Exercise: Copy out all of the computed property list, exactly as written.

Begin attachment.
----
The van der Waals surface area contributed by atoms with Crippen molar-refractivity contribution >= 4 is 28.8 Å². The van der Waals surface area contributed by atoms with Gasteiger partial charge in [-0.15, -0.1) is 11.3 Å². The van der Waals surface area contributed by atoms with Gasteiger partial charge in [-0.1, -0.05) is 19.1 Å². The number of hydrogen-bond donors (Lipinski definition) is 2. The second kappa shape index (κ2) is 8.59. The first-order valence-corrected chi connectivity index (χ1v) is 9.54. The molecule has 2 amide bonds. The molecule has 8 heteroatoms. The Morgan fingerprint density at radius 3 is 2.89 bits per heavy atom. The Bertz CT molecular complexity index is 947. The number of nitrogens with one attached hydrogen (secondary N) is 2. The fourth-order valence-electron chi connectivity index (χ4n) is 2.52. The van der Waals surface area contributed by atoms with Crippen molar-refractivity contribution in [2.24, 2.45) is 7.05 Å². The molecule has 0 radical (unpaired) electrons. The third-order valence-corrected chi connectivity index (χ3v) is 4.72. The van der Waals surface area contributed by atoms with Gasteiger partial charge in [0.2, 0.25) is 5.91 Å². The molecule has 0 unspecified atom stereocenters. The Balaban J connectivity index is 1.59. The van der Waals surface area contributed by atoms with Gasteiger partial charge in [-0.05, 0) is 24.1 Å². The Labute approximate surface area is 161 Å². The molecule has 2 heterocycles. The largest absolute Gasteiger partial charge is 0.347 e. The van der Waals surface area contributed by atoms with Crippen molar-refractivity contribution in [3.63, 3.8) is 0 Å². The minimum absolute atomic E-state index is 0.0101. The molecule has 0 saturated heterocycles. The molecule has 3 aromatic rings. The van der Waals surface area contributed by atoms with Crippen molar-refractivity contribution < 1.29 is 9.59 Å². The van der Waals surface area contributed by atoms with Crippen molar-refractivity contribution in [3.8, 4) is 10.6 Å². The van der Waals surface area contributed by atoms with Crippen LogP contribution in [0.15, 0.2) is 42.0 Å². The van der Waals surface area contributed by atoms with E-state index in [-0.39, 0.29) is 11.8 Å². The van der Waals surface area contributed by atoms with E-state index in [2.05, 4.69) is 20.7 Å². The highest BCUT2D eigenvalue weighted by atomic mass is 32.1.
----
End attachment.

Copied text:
The van der Waals surface area contributed by atoms with Crippen molar-refractivity contribution >= 4 is 28.8 Å². The van der Waals surface area contributed by atoms with Gasteiger partial charge in [-0.15, -0.1) is 11.3 Å². The van der Waals surface area contributed by atoms with Gasteiger partial charge in [-0.1, -0.05) is 19.1 Å². The number of hydrogen-bond donors (Lipinski definition) is 2. The second kappa shape index (κ2) is 8.59. The first-order valence-corrected chi connectivity index (χ1v) is 9.54. The molecule has 2 amide bonds. The molecule has 8 heteroatoms. The Morgan fingerprint density at radius 3 is 2.89 bits per heavy atom. The Bertz CT molecular complexity index is 947. The number of nitrogens with one attached hydrogen (secondary N) is 2. The fourth-order valence-electron chi connectivity index (χ4n) is 2.52. The van der Waals surface area contributed by atoms with Crippen molar-refractivity contribution in [2.24, 2.45) is 7.05 Å². The molecule has 0 radical (unpaired) electrons. The third-order valence-corrected chi connectivity index (χ3v) is 4.72. The van der Waals surface area contributed by atoms with Gasteiger partial charge in [0.2, 0.25) is 5.91 Å². The molecule has 0 unspecified atom stereocenters. The Balaban J connectivity index is 1.59. The van der Waals surface area contributed by atoms with Gasteiger partial charge in [-0.05, 0) is 24.1 Å². The Labute approximate surface area is 161 Å². The molecule has 2 heterocycles. The largest absolute Gasteiger partial charge is 0.347 e. The van der Waals surface area contributed by atoms with Crippen molar-refractivity contribution in [3.63, 3.8) is 0 Å². The minimum absolute atomic E-state index is 0.0101. The molecule has 0 saturated heterocycles. The molecule has 3 aromatic rings. The van der Waals surface area contributed by atoms with Crippen molar-refractivity contribution < 1.29 is 9.59 Å². The van der Waals surface area contributed by atoms with Crippen molar-refractivity contribution in [3.8, 4) is 10.6 Å². The van der Waals surface area contributed by atoms with Crippen LogP contribution in [0.15, 0.2) is 42.0 Å². The van der Waals surface area contributed by atoms with E-state index in [-0.39, 0.29) is 11.8 Å². The van der Waals surface area contributed by atoms with E-state index in [2.05, 4.69) is 20.7 Å². The highest BCUT2D eigenvalue weighted by atomic mass is 32.1.